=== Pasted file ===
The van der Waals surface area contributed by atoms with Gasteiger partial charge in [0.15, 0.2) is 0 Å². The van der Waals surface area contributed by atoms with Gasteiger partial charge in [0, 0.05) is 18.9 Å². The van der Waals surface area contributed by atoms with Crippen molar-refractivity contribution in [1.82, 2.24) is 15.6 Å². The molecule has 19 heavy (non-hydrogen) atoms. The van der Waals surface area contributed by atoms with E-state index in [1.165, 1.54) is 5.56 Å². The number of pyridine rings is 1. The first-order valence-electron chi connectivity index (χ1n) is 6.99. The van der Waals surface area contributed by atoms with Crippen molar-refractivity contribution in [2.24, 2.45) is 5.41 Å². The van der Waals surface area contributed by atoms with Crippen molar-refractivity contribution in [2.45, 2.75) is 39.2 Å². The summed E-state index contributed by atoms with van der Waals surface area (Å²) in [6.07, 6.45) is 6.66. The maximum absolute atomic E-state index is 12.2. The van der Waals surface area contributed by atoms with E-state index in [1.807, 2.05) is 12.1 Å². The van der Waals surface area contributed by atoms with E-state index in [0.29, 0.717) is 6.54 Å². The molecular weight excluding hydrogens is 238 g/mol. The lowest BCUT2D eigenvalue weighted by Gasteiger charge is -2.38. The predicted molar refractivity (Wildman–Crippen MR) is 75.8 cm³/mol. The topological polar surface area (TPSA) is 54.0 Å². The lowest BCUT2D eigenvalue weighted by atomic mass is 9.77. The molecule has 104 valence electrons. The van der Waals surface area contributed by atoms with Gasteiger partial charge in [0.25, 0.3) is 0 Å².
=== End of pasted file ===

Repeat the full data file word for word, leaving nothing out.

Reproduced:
The van der Waals surface area contributed by atoms with Gasteiger partial charge in [0.15, 0.2) is 0 Å². The van der Waals surface area contributed by atoms with Gasteiger partial charge in [0, 0.05) is 18.9 Å². The van der Waals surface area contributed by atoms with Crippen molar-refractivity contribution in [1.82, 2.24) is 15.6 Å². The molecule has 19 heavy (non-hydrogen) atoms. The van der Waals surface area contributed by atoms with E-state index in [1.165, 1.54) is 5.56 Å². The number of pyridine rings is 1. The first-order valence-electron chi connectivity index (χ1n) is 6.99. The van der Waals surface area contributed by atoms with Crippen molar-refractivity contribution in [2.24, 2.45) is 5.41 Å². The van der Waals surface area contributed by atoms with Crippen molar-refractivity contribution in [2.45, 2.75) is 39.2 Å². The summed E-state index contributed by atoms with van der Waals surface area (Å²) in [6.07, 6.45) is 6.66. The maximum absolute atomic E-state index is 12.2. The van der Waals surface area contributed by atoms with E-state index in [1.807, 2.05) is 12.1 Å². The van der Waals surface area contributed by atoms with E-state index in [0.29, 0.717) is 6.54 Å². The molecular weight excluding hydrogens is 238 g/mol. The lowest BCUT2D eigenvalue weighted by Gasteiger charge is -2.38. The predicted molar refractivity (Wildman–Crippen MR) is 75.8 cm³/mol. The topological polar surface area (TPSA) is 54.0 Å². The lowest BCUT2D eigenvalue weighted by atomic mass is 9.77. The molecule has 104 valence electrons. The van der Waals surface area contributed by atoms with Gasteiger partial charge in [0.25, 0.3) is 0 Å².